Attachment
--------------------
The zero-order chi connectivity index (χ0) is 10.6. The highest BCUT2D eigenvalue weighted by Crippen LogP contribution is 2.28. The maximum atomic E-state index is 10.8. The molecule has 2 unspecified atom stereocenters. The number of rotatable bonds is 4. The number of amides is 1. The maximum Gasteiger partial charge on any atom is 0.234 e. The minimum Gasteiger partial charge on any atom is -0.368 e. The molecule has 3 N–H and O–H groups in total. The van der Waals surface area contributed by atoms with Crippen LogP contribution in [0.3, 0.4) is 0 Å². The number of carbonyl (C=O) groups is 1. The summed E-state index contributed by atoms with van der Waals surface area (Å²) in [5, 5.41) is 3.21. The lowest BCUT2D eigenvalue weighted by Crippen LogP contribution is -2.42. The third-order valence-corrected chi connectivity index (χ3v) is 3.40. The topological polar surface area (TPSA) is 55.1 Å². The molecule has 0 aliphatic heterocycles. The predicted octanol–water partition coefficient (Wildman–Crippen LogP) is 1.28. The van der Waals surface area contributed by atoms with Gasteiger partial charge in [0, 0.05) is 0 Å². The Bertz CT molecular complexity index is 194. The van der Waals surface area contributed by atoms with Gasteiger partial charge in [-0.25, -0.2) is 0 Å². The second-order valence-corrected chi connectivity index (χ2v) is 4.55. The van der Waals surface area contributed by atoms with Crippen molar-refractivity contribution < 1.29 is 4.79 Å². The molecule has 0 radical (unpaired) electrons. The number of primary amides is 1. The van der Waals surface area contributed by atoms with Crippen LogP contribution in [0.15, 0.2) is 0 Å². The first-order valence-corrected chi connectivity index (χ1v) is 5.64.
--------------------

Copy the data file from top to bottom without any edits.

The zero-order chi connectivity index (χ0) is 10.6. The highest BCUT2D eigenvalue weighted by Crippen LogP contribution is 2.28. The maximum atomic E-state index is 10.8. The molecule has 2 unspecified atom stereocenters. The number of rotatable bonds is 4. The number of amides is 1. The maximum Gasteiger partial charge on any atom is 0.234 e. The minimum Gasteiger partial charge on any atom is -0.368 e. The molecule has 3 N–H and O–H groups in total. The van der Waals surface area contributed by atoms with Crippen LogP contribution in [0.3, 0.4) is 0 Å². The number of carbonyl (C=O) groups is 1. The summed E-state index contributed by atoms with van der Waals surface area (Å²) in [5, 5.41) is 3.21. The lowest BCUT2D eigenvalue weighted by Crippen LogP contribution is -2.42. The third-order valence-corrected chi connectivity index (χ3v) is 3.40. The topological polar surface area (TPSA) is 55.1 Å². The molecule has 0 aliphatic heterocycles. The predicted octanol–water partition coefficient (Wildman–Crippen LogP) is 1.28. The van der Waals surface area contributed by atoms with Gasteiger partial charge in [0, 0.05) is 0 Å². The Bertz CT molecular complexity index is 194. The van der Waals surface area contributed by atoms with Gasteiger partial charge in [-0.25, -0.2) is 0 Å². The second-order valence-corrected chi connectivity index (χ2v) is 4.55. The van der Waals surface area contributed by atoms with Crippen molar-refractivity contribution < 1.29 is 4.79 Å². The molecule has 0 radical (unpaired) electrons. The number of primary amides is 1. The van der Waals surface area contributed by atoms with Crippen LogP contribution in [0.15, 0.2) is 0 Å². The first-order valence-corrected chi connectivity index (χ1v) is 5.64.